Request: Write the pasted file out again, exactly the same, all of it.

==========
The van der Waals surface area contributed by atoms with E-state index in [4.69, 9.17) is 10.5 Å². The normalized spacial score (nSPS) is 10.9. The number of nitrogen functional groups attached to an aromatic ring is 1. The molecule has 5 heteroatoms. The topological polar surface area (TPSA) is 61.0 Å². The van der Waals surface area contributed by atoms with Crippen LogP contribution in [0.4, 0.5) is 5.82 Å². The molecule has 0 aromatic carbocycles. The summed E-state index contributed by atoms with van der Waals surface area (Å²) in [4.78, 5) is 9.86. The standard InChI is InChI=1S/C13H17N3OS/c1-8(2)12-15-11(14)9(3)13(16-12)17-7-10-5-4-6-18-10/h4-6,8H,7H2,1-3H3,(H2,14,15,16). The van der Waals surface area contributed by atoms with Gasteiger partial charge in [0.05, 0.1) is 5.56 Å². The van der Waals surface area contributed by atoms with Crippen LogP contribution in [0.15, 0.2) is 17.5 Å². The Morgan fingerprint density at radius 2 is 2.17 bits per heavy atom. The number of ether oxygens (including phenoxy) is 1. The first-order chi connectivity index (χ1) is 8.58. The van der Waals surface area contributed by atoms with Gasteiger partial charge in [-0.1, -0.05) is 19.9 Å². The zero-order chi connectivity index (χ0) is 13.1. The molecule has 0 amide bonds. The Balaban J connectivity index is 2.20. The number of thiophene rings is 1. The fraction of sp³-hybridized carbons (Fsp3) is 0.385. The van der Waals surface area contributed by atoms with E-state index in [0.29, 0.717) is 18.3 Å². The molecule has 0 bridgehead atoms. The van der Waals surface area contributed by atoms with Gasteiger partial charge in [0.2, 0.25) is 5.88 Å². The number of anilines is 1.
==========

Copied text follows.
The van der Waals surface area contributed by atoms with E-state index in [4.69, 9.17) is 10.5 Å². The normalized spacial score (nSPS) is 10.9. The number of nitrogen functional groups attached to an aromatic ring is 1. The molecule has 5 heteroatoms. The topological polar surface area (TPSA) is 61.0 Å². The van der Waals surface area contributed by atoms with Crippen LogP contribution in [0.4, 0.5) is 5.82 Å². The molecule has 0 aromatic carbocycles. The summed E-state index contributed by atoms with van der Waals surface area (Å²) in [4.78, 5) is 9.86. The standard InChI is InChI=1S/C13H17N3OS/c1-8(2)12-15-11(14)9(3)13(16-12)17-7-10-5-4-6-18-10/h4-6,8H,7H2,1-3H3,(H2,14,15,16). The van der Waals surface area contributed by atoms with Gasteiger partial charge in [0.05, 0.1) is 5.56 Å². The van der Waals surface area contributed by atoms with Crippen LogP contribution in [0.15, 0.2) is 17.5 Å². The Morgan fingerprint density at radius 2 is 2.17 bits per heavy atom. The number of ether oxygens (including phenoxy) is 1. The first-order chi connectivity index (χ1) is 8.58. The van der Waals surface area contributed by atoms with Gasteiger partial charge in [-0.1, -0.05) is 19.9 Å². The zero-order chi connectivity index (χ0) is 13.1. The molecule has 0 amide bonds. The Balaban J connectivity index is 2.20. The number of thiophene rings is 1. The fraction of sp³-hybridized carbons (Fsp3) is 0.385. The van der Waals surface area contributed by atoms with E-state index in [0.29, 0.717) is 18.3 Å². The molecule has 0 bridgehead atoms. The van der Waals surface area contributed by atoms with Gasteiger partial charge in [0.2, 0.25) is 5.88 Å². The number of anilines is 1.